A lot of the other information are meaningless and just marketing blurbs. Be wary of statements like “synthetic blend” if you are looking for a fully synthetic oil as this will merely be a semi-synthetic.
Like everything in life, you get what you pay for and the cheaper the oil the cheaper the ingredients and lower the performance levels.
Symptoms of Using the Wrong Oil
If you use the wrong viscosity oil, you won’t notice much difference as long as it is close in grade. However, the engine will wear down sooner and may provide lower performance. Mixing synthetic motor oil with conventional oil and vice-versa can damage internal engine seals and gaskets and lead to overheating problems.
Having a professional service your vehicle can avoid issues of using the wrong kinds of oil. Be sure to pay attention to your mileage and when the last time you changed your oil was.
You have seen it. You may even have been the example. However you can relate – distracted driving is a serious threat to public safety. How serious? Distracted driving is a leading cause of car crashes in the United States. Texting, talking on a cell phone, and eating and drinking are the most common driver distractions.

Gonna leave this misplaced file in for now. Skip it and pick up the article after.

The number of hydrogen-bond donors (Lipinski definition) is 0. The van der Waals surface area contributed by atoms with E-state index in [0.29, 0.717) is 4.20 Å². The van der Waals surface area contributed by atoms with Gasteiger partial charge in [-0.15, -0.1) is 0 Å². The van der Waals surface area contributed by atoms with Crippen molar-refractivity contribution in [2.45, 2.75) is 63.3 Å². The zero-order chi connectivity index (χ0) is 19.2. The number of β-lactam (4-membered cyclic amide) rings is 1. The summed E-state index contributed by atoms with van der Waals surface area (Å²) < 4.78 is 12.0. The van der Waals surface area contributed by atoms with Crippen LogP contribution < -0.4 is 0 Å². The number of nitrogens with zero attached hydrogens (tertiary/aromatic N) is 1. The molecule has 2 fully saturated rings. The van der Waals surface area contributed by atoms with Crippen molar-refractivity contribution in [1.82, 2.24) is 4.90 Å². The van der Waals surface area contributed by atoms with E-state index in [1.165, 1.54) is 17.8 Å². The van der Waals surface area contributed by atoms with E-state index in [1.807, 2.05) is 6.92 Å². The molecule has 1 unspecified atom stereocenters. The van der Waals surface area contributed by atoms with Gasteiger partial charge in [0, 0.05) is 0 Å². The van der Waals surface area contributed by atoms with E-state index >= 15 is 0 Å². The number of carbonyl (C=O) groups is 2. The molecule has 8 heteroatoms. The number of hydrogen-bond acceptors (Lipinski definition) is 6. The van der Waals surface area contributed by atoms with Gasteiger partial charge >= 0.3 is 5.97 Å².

Distracted driving continues to be a problem in Texas as data indicates that drivers are not changing their behaviors. With 1 in 5 crashes involving distracted driving – a ratio that has not changed in the past three years – this should be a sobering call to awareness.Statistics courtesy of Txdot and DMV.
In 2017, the total number of reportable motor vehicle traffic crashes on Texas roads was 537,475. Of those, 100,687 or 19% involved distracted driving (driver distraction, inattention or cellphone use). The 100,687 crashes in Texas resulted in 444 deaths and 2,889 serious injuries.
Every year, about 421,000 people are injured in crashes that have involved a driver who was distracted in some way. Each year, over 330,000 accidents caused by texting while driving lead to severe injuries. This means that over 78% of all distracted drivers are distracted because they have been texting while driving.